Postscript: I showed this article to a Facebook contributor whose own contributions I find exemplary. This person added the following points which I think are spot on: “I try to imagine saying the things I write to certain people in person who may read the post. I have friends who are devout and I therefore avoid posting disrespectful things about religions. It’s a small consideration that doesn’t compromise me in any way I think”.... and “One breach of etiquette that I sometimes find myself drifting into is starting a dialogue with another respondent and wandering off the subject of the original posting. To use your analogy of your Facebook page being like your living room, it can be rather like being invited over for dinner and then two of the guests taking over the conversation. Knowing when to call it a day with a topic is a useful bit of etiquette”.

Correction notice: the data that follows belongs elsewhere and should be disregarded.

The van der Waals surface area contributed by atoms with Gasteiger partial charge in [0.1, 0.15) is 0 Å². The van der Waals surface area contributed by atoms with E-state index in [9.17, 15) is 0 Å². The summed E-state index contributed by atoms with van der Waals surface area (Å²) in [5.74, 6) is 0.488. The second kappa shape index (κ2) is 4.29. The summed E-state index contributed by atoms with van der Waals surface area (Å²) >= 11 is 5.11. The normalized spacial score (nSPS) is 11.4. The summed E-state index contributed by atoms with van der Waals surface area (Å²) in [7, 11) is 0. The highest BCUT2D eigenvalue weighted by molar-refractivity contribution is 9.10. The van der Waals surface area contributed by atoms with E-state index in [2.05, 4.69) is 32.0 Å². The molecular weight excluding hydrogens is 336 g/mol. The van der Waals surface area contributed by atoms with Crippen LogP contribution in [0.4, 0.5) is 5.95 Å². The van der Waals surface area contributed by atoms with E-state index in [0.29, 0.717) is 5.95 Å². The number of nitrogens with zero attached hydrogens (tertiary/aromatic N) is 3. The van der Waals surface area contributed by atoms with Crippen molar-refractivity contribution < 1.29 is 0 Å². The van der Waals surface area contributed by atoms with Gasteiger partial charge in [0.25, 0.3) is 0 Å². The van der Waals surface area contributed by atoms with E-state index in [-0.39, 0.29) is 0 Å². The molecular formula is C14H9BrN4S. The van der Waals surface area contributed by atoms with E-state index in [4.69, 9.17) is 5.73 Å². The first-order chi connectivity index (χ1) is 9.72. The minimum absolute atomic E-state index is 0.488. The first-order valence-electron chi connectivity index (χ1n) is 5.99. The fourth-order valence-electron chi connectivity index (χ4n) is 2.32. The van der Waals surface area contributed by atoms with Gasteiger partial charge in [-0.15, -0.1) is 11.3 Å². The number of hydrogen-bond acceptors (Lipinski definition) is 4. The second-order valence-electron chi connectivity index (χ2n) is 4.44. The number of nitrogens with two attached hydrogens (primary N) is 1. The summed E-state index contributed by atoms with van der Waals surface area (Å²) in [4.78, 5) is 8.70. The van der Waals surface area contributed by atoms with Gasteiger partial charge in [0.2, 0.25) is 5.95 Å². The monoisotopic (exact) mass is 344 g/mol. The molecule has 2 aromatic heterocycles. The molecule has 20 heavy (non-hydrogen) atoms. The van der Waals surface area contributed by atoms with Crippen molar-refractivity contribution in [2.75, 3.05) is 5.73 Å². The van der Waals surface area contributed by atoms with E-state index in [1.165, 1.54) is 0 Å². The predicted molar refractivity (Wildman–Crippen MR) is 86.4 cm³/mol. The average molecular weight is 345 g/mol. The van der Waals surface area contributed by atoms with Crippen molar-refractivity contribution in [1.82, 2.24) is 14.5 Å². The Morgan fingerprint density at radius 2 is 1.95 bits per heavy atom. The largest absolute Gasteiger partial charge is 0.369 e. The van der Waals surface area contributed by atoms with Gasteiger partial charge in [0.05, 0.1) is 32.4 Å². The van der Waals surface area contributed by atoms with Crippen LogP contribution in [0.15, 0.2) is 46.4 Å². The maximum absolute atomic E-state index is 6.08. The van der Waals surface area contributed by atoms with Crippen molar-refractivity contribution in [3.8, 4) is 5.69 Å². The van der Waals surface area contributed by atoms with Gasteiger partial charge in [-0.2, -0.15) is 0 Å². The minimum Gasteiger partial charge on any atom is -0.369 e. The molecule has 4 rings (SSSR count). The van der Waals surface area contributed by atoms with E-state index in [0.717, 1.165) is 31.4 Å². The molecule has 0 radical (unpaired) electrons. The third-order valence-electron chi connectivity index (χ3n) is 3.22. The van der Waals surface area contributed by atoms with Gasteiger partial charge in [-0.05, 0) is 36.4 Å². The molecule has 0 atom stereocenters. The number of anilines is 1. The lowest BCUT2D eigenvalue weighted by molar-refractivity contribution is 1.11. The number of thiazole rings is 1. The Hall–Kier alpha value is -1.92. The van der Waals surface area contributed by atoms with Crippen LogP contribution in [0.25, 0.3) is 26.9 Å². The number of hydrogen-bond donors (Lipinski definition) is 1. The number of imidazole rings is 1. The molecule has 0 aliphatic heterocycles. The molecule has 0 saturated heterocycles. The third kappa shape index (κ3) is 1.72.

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Posted by john sloboda Fri, August 28, 2015 09:23:17

Update (August 2015). It is a matter of sadness to me that, despite posting this comment on my facebook page, where it was read and discussed intensively, a number of individuals continued posting comments in a style that both I and some of my other facebook friends found profoundly unacceptable. I have - with regret - defriended a handful of people in order to retain the character of conversation that I wish to see on my wall, in the interests of the vast majority of those with whom I interact through facebook.